Disappearing packages and desert robots lead Global Grad Show 2021

At this year’s global graduate show, 150 shortlisted projects aim to solve social problems from overworked vaccine providers to short-lived baby shoes.

Disappearing clothes packaging and a seed-planting desert robot are among the shortlisted projects at this year’s Global Grad Show.

Overall 150 projects were revealed from diverse fields, with the overarching focus to “improve lives, support communities and protect the planet”. The projects will be showcased in an online exhibition for 2021.

Reality, a 3D-printed shoe

The graduate show, run by the Art Dubai Group, is now in its seventh year. It invites entries from students around the world, who then compete for funding and mentorship.

While the brief is fairly wide ranging, clear trends emerged at this year’s show. Unsurprisingly, the pandemic has prompted students to reflect upon healthcare and patients’ complex needs, while other projects take aim at food waste and scarcity.

Expandable baby shoes and detergent packaging

Bizù baby slipper
Bizù baby slipper

Amelia Sjöberg from Sweden’s Lund University has created The Disappearing Package, a packaging solution made from detergent that dissolves in washing machine. The material provides temporary water resistance and completely dissolves at 40 degrees.

A potential audience for the packaging could be second hand clothes retailers, as the packaging would help eco-conscious buyers wash clothes and recycle packaging at the same time.

Two product design projects focus on footwear. Reality: The Future of Footwear, from Imperial College London, is made from 3D-printed, fully biodegradable nano-cellulose which has “self-healing capabilities”. According to the design team, the shoe is able to regenerate as much as 50% of its surface area after use, which would significantly lengthen its lifespan.

A team of four designers from Belgium’s Howest University has created expandable baby slippers which are designed to grow along with the baby’s feet. The slippers are made from recycled jeans yarn. The Bizù shoes can be used for around a year, which is four times longer than other baby shoes, the team explains.

Designing more personal healthcare solutions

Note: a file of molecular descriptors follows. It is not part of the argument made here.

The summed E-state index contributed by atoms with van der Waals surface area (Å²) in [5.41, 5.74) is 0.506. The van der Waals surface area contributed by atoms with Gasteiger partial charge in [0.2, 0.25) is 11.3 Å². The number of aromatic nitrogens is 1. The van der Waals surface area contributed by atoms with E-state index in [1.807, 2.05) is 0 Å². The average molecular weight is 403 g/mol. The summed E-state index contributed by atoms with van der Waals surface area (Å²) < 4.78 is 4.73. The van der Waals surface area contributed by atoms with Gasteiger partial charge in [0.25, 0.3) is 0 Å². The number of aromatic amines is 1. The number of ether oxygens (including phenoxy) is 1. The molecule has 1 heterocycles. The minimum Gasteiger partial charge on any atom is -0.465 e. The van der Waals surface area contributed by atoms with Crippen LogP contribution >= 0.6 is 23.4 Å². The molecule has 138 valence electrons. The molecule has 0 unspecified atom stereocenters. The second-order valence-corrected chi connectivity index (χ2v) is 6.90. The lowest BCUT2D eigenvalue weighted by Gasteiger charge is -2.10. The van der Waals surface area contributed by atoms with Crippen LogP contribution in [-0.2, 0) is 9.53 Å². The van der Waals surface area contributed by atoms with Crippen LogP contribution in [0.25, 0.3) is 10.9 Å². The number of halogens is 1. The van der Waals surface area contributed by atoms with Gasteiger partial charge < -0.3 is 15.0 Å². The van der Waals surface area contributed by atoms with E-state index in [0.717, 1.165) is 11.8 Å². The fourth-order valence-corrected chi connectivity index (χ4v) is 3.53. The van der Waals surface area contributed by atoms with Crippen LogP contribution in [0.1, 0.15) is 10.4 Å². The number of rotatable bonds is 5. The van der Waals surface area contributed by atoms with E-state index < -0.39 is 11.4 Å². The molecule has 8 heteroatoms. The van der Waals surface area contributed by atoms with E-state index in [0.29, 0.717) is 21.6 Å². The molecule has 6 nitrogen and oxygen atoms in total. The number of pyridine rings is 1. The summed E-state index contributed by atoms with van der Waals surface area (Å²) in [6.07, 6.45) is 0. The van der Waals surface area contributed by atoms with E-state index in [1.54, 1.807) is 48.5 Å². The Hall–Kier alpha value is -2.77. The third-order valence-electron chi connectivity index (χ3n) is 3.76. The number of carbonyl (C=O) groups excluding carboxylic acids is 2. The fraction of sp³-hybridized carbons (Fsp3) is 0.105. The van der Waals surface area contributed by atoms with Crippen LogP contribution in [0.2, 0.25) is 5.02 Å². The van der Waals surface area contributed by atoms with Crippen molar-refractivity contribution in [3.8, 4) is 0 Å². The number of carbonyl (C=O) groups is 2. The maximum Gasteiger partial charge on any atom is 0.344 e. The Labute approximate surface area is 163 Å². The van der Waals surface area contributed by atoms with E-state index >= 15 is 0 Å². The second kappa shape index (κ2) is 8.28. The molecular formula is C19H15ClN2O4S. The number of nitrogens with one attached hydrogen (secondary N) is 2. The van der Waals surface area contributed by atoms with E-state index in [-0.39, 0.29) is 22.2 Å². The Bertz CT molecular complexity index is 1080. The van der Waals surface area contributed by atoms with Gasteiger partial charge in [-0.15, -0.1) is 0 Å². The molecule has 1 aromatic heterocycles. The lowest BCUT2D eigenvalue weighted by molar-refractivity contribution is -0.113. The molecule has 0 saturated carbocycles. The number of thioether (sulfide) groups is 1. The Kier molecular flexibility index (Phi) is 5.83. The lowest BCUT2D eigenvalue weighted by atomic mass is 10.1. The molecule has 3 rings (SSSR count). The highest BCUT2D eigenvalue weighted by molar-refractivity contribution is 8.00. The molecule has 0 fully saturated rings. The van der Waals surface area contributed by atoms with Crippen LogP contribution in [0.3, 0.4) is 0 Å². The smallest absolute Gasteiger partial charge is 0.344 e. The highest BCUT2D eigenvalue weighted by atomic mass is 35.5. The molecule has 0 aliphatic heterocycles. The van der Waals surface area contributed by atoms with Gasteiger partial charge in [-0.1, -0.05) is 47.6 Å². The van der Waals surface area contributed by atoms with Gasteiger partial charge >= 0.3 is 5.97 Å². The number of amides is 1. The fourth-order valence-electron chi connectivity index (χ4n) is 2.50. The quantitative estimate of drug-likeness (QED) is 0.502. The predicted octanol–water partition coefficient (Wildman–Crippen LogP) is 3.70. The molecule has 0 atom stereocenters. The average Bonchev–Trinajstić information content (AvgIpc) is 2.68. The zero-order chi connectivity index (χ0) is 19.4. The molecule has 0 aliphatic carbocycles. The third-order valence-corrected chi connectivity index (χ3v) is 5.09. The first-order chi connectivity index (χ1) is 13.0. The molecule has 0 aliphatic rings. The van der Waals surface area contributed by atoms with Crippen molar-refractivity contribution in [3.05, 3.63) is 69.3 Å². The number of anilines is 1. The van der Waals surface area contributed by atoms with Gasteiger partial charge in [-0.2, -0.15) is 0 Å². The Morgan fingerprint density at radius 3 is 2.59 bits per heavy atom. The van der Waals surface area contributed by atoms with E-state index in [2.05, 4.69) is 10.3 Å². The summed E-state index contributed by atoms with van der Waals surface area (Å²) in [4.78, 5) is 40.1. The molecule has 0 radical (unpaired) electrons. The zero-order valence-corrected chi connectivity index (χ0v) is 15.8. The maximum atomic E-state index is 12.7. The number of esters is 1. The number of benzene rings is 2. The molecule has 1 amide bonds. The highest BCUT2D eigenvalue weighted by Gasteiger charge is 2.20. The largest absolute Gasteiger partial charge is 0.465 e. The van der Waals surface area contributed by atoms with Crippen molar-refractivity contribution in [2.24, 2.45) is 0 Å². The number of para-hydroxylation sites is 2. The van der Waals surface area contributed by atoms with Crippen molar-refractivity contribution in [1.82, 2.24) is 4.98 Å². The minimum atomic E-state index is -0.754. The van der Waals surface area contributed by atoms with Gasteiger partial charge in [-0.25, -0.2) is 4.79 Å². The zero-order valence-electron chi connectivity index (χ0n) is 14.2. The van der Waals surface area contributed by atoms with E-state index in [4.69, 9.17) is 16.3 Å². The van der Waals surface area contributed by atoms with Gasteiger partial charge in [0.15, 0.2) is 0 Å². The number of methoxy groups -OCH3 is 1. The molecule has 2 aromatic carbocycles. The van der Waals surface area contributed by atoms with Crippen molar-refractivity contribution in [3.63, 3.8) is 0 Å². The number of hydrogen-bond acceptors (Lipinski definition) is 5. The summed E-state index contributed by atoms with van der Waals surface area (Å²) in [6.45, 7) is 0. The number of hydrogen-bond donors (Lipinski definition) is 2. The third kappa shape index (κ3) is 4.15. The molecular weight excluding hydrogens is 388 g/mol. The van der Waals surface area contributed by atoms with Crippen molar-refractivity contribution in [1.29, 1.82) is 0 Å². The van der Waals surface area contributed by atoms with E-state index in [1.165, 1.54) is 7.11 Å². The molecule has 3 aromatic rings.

Popo monitors

The way that we care for ourselves and others has changed throughout the pandemic, and a number of the projects are designed to help patients manage their health at home. For example, Popo is a non-invasive glucose monitor for children with diabetes, developed by students at China’s Zhejiang University.

The device analyses patients’ breath rather than blood samples, which is a more traditional way to monitor diabetes. Shaped like a trumpet, the product aims to provide a “safe, fun and practical alternative” to more clinical-seeming medical devices.

De Buysscher’s EEG headset

Xander De Buysscher, from University of Antwerp, has designed a more user-friendly EEG headset for young epilepsy patients which can be used by non-medical professionals to record brain activity. It is similar in ambition to this wearable ECG vest, conceived by Design Partners, which also aims to make medical monitoring a more comfortable and accessible experience.

Meanwhile several vaccine-related projects have been highlighted this year. One future-facing project from a German university aims to streamline the process (and take the pressure off overworked vaccine centre workers) by using a spray-based application. The vaccine could then be absorbed more slowly into the skin, according to the team at Muthesius University of Fine Arts and Design.

The future of food


Many designers have recently engaged with the problem of food waste; one particularly complex area has been measuring the lifespan of food. Vorkoster, from Kimia Amir-Moazami, is a smart lid which uses a pH-sensitive film to chart food spoilage through a changing colour system. This provides an alternative to traditional standardised expiry systems (which sometimes have premature expiry dates) and could be part of a “unpackaged future”, Amir-Moazami says.

Meanwhile, a project by Mazyar Etehadi at Dubai Institute of Design and Innovation hopes to find a more efficient way to cultivate the landscape. A’seedbot is an autonomous robot that identities fertile areas in the desert. It charges itself via solar panels in the day and then navigates desert terrain at night, planting seeds based on collected data and its navigation system.

To view all the projects, you can visit the Global Grad Show website.

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